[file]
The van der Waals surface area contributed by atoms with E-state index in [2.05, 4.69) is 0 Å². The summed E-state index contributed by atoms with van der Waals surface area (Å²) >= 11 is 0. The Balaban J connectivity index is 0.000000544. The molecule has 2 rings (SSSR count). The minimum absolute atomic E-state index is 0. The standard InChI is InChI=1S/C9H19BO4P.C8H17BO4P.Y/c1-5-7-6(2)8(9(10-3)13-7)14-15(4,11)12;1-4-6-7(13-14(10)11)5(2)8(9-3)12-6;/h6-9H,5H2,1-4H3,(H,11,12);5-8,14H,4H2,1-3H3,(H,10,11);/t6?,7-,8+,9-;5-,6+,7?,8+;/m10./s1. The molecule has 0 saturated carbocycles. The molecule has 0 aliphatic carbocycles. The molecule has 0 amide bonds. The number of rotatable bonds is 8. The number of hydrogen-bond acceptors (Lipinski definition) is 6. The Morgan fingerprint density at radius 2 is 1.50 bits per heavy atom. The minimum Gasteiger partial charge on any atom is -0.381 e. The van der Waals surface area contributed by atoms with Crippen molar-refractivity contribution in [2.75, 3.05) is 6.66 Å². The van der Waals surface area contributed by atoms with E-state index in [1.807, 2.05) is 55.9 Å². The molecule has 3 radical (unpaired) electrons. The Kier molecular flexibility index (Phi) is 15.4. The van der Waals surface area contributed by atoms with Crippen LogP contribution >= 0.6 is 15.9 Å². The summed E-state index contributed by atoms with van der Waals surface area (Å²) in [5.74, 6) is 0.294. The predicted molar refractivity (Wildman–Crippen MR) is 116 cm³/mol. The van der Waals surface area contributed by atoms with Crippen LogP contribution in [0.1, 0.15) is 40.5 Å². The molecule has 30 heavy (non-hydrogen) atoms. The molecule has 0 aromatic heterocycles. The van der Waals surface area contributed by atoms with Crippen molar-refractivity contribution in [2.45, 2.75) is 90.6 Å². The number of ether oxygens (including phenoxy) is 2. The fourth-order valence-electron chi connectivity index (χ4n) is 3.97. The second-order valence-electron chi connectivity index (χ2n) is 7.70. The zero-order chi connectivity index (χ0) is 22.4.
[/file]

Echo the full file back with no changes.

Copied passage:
The van der Waals surface area contributed by atoms with E-state index in [2.05, 4.69) is 0 Å². The summed E-state index contributed by atoms with van der Waals surface area (Å²) >= 11 is 0. The Balaban J connectivity index is 0.000000544. The molecule has 2 rings (SSSR count). The minimum absolute atomic E-state index is 0. The standard InChI is InChI=1S/C9H19BO4P.C8H17BO4P.Y/c1-5-7-6(2)8(9(10-3)13-7)14-15(4,11)12;1-4-6-7(13-14(10)11)5(2)8(9-3)12-6;/h6-9H,5H2,1-4H3,(H,11,12);5-8,14H,4H2,1-3H3,(H,10,11);/t6?,7-,8+,9-;5-,6+,7?,8+;/m10./s1. The molecule has 0 saturated carbocycles. The molecule has 0 aliphatic carbocycles. The molecule has 0 amide bonds. The number of rotatable bonds is 8. The number of hydrogen-bond acceptors (Lipinski definition) is 6. The Morgan fingerprint density at radius 2 is 1.50 bits per heavy atom. The minimum Gasteiger partial charge on any atom is -0.381 e. The van der Waals surface area contributed by atoms with Crippen molar-refractivity contribution in [2.75, 3.05) is 6.66 Å². The van der Waals surface area contributed by atoms with E-state index in [1.807, 2.05) is 55.9 Å². The molecule has 3 radical (unpaired) electrons. The Kier molecular flexibility index (Phi) is 15.4. The van der Waals surface area contributed by atoms with Crippen LogP contribution >= 0.6 is 15.9 Å². The summed E-state index contributed by atoms with van der Waals surface area (Å²) in [5.74, 6) is 0.294. The predicted molar refractivity (Wildman–Crippen MR) is 116 cm³/mol. The van der Waals surface area contributed by atoms with Crippen LogP contribution in [0.1, 0.15) is 40.5 Å². The molecule has 30 heavy (non-hydrogen) atoms. The molecule has 0 aromatic heterocycles. The van der Waals surface area contributed by atoms with Crippen molar-refractivity contribution in [2.45, 2.75) is 90.6 Å². The number of ether oxygens (including phenoxy) is 2. The fourth-order valence-electron chi connectivity index (χ4n) is 3.97. The second-order valence-electron chi connectivity index (χ2n) is 7.70. The zero-order chi connectivity index (χ0) is 22.4.